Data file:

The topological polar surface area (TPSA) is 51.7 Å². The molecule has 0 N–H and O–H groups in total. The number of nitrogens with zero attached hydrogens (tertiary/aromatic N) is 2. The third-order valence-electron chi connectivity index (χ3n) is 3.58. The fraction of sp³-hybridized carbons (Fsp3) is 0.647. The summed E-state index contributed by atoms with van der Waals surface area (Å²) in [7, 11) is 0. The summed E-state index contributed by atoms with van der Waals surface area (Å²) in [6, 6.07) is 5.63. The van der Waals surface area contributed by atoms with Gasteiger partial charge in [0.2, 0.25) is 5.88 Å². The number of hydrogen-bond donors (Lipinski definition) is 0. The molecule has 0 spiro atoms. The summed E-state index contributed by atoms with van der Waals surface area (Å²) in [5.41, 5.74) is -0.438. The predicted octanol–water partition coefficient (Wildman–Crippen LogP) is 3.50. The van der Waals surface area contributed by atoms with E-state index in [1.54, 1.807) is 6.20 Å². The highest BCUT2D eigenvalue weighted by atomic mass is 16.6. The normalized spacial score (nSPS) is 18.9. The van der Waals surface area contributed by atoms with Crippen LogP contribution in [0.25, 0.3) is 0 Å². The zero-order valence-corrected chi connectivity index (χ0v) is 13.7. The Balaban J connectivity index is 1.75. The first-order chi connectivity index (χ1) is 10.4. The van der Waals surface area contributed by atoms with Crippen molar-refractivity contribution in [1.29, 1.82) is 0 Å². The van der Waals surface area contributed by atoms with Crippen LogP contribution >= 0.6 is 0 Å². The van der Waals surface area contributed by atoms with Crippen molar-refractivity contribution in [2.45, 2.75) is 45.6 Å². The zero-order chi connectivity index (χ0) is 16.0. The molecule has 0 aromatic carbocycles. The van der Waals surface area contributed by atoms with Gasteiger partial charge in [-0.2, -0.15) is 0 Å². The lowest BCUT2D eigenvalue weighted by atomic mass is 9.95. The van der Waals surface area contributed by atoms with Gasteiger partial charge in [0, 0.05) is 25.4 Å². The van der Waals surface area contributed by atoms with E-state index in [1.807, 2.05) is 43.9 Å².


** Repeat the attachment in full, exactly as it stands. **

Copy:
The topological polar surface area (TPSA) is 51.7 Å². The molecule has 0 N–H and O–H groups in total. The number of nitrogens with zero attached hydrogens (tertiary/aromatic N) is 2. The third-order valence-electron chi connectivity index (χ3n) is 3.58. The fraction of sp³-hybridized carbons (Fsp3) is 0.647. The summed E-state index contributed by atoms with van der Waals surface area (Å²) in [7, 11) is 0. The summed E-state index contributed by atoms with van der Waals surface area (Å²) in [6, 6.07) is 5.63. The van der Waals surface area contributed by atoms with Gasteiger partial charge in [0.2, 0.25) is 5.88 Å². The number of hydrogen-bond donors (Lipinski definition) is 0. The molecule has 0 spiro atoms. The summed E-state index contributed by atoms with van der Waals surface area (Å²) in [5.41, 5.74) is -0.438. The predicted octanol–water partition coefficient (Wildman–Crippen LogP) is 3.50. The van der Waals surface area contributed by atoms with E-state index in [1.54, 1.807) is 6.20 Å². The highest BCUT2D eigenvalue weighted by atomic mass is 16.6. The normalized spacial score (nSPS) is 18.9. The van der Waals surface area contributed by atoms with Crippen LogP contribution in [0.25, 0.3) is 0 Å². The zero-order valence-corrected chi connectivity index (χ0v) is 13.7. The Balaban J connectivity index is 1.75. The first-order chi connectivity index (χ1) is 10.4. The van der Waals surface area contributed by atoms with Crippen molar-refractivity contribution in [1.29, 1.82) is 0 Å². The van der Waals surface area contributed by atoms with Crippen LogP contribution >= 0.6 is 0 Å². The van der Waals surface area contributed by atoms with Crippen molar-refractivity contribution in [2.45, 2.75) is 45.6 Å². The zero-order chi connectivity index (χ0) is 16.0. The molecule has 0 aromatic carbocycles. The van der Waals surface area contributed by atoms with Gasteiger partial charge in [-0.2, -0.15) is 0 Å². The lowest BCUT2D eigenvalue weighted by atomic mass is 9.95. The van der Waals surface area contributed by atoms with Gasteiger partial charge in [0, 0.05) is 25.4 Å². The van der Waals surface area contributed by atoms with E-state index in [1.807, 2.05) is 43.9 Å².